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In this photo provided by the Florida Keys News Bureau, the hands of veterinarian Dr. Doug Mader ultrasound the front right flipper of an endangered hawksbill sea turtle at the Florida Keys-based Turtle Hospital, Sunday, Sept. 2, 2012, in Marathon, Fla. The female reptile, laden with eggs, was discovered on a St. Croix, U.S. Virgin Islands beach Aug. 24, just after Tropical Storm Isaac brushed the Virgin Islands. By the extent of her injuries, wildlife officials believe she was repeatedly gaffed by a fisherman .
MARATHON, Fla.—A veterinarian says that an egg-laden hawksbill sea turtle, airlifted from the U.S. Virgin Islands to the Florida Keys-based Turtle Hospital is in extremely guarded condition.
Dr. Doug Mader treated the 123-pound turtle Sunday. He said an ultrasound revealed more than 100 eggs, many which were viable, although he could not confirm if they were fertile.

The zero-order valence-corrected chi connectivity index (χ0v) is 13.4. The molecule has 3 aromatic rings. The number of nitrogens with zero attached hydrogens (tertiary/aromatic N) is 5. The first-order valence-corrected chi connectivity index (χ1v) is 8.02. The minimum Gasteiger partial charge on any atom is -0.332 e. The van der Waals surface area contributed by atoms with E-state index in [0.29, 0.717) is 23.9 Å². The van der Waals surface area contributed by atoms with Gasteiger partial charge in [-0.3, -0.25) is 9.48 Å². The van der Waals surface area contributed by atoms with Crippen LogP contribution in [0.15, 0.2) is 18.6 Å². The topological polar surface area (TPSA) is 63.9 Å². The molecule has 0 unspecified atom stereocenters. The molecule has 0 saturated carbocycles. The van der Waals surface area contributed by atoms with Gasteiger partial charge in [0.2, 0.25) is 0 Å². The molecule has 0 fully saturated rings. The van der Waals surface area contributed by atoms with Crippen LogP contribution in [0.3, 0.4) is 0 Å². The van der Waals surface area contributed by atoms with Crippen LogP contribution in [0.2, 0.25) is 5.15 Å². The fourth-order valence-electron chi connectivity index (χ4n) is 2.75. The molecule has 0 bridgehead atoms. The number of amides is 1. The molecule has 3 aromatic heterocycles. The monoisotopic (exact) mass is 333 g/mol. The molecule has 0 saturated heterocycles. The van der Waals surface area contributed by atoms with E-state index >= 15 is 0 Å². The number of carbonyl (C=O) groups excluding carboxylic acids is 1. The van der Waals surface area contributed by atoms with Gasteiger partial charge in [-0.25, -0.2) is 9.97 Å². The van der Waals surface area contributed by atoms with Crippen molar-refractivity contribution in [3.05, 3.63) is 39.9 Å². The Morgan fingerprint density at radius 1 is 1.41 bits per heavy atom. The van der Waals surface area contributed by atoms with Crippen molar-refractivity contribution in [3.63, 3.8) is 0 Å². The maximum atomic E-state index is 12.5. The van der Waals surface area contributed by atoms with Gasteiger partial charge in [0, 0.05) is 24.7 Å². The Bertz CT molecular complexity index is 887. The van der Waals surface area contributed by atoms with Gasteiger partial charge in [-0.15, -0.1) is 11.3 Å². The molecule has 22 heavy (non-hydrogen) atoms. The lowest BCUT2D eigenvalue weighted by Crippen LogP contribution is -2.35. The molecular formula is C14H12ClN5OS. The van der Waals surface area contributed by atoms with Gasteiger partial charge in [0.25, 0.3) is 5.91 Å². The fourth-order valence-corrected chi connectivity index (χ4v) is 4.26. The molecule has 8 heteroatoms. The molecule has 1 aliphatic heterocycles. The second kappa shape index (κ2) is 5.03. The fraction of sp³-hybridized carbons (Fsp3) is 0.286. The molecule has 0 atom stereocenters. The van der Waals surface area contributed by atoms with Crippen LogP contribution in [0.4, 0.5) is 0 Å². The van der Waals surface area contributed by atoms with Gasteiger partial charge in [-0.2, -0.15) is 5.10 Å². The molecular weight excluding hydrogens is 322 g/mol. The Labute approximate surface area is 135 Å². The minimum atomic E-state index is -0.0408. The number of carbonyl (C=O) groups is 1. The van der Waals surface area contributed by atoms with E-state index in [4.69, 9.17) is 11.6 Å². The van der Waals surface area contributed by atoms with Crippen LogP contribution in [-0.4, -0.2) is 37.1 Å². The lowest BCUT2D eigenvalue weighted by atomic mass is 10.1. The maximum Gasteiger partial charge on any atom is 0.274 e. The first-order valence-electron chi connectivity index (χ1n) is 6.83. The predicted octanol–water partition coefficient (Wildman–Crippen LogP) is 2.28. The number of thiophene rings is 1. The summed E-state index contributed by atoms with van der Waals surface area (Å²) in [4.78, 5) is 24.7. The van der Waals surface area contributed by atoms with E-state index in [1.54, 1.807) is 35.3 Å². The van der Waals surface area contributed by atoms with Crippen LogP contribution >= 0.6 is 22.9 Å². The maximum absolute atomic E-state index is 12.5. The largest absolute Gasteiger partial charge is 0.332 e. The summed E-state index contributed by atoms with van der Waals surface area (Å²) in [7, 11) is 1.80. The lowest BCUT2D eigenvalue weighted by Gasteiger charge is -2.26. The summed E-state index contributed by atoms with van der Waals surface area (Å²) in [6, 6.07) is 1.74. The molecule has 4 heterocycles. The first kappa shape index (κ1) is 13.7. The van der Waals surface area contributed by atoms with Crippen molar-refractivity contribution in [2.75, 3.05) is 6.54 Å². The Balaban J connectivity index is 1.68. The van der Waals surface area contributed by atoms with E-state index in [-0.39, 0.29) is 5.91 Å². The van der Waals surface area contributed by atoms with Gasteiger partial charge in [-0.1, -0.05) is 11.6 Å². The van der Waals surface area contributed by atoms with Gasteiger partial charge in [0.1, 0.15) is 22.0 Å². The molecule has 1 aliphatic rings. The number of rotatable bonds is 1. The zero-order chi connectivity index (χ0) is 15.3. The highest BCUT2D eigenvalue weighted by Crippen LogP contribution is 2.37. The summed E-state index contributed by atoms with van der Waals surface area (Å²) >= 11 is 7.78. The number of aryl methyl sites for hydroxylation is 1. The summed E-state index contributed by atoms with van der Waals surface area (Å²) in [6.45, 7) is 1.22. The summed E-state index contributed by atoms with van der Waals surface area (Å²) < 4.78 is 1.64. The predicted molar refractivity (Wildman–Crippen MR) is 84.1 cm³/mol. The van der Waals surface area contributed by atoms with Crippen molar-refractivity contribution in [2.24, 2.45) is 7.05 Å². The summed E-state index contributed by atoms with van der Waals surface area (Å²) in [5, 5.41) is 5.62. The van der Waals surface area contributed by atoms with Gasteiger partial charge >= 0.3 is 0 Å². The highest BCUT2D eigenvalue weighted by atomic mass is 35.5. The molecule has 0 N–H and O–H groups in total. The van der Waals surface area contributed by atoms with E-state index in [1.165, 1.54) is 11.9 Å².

Mader stressed the turtle's condition was grave, but said he and other staff would do all they could to keep it alive because hawksbills are rare and classified as endangered.
Mader ultimately hopes to return the turtle and any hatchlings to St. Croix, where it was found in the aftermath of Hurricane Isaac. But if the turtle does not survive, he said, they would try to recover the eggs and hatch them in an incubator containing Virgin Islands' beach sand.